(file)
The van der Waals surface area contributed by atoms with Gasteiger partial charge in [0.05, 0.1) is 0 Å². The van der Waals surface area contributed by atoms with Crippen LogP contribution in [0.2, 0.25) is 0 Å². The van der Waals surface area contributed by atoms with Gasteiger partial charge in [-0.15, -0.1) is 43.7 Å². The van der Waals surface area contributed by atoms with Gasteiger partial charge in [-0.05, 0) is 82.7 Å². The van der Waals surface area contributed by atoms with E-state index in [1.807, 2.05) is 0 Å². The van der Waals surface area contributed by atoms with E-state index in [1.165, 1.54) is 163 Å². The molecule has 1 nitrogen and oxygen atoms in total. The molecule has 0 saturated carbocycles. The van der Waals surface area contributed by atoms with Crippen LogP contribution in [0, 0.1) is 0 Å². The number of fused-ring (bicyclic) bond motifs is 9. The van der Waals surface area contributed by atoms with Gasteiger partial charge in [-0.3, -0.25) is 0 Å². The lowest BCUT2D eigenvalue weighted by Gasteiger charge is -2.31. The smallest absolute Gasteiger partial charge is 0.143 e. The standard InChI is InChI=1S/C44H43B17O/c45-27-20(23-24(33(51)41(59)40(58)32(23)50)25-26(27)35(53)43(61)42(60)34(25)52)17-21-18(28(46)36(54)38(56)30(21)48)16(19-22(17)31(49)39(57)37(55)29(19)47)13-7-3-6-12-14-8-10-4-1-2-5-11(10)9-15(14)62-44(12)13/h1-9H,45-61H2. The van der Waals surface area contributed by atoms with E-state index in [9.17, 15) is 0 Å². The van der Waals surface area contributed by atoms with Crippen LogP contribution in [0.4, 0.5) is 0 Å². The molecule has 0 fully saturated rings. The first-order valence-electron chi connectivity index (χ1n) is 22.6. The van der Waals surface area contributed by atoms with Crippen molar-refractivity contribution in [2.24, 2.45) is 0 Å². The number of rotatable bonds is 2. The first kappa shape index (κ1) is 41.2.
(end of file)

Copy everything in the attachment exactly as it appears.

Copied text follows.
The van der Waals surface area contributed by atoms with Gasteiger partial charge in [0.05, 0.1) is 0 Å². The van der Waals surface area contributed by atoms with Crippen LogP contribution in [0.2, 0.25) is 0 Å². The van der Waals surface area contributed by atoms with Gasteiger partial charge in [-0.15, -0.1) is 43.7 Å². The van der Waals surface area contributed by atoms with Gasteiger partial charge in [-0.05, 0) is 82.7 Å². The van der Waals surface area contributed by atoms with E-state index in [1.807, 2.05) is 0 Å². The van der Waals surface area contributed by atoms with E-state index in [1.165, 1.54) is 163 Å². The molecule has 1 nitrogen and oxygen atoms in total. The molecule has 0 saturated carbocycles. The van der Waals surface area contributed by atoms with Crippen LogP contribution in [0, 0.1) is 0 Å². The number of fused-ring (bicyclic) bond motifs is 9. The van der Waals surface area contributed by atoms with Gasteiger partial charge in [-0.3, -0.25) is 0 Å². The lowest BCUT2D eigenvalue weighted by Gasteiger charge is -2.31. The smallest absolute Gasteiger partial charge is 0.143 e. The standard InChI is InChI=1S/C44H43B17O/c45-27-20(23-24(33(51)41(59)40(58)32(23)50)25-26(27)35(53)43(61)42(60)34(25)52)17-21-18(28(46)36(54)38(56)30(21)48)16(19-22(17)31(49)39(57)37(55)29(19)47)13-7-3-6-12-14-8-10-4-1-2-5-11(10)9-15(14)62-44(12)13/h1-9H,45-61H2. The van der Waals surface area contributed by atoms with E-state index in [9.17, 15) is 0 Å². The van der Waals surface area contributed by atoms with Crippen LogP contribution in [0.4, 0.5) is 0 Å². The molecule has 0 fully saturated rings. The first-order valence-electron chi connectivity index (χ1n) is 22.6. The van der Waals surface area contributed by atoms with Crippen molar-refractivity contribution in [2.24, 2.45) is 0 Å². The number of rotatable bonds is 2. The first kappa shape index (κ1) is 41.2.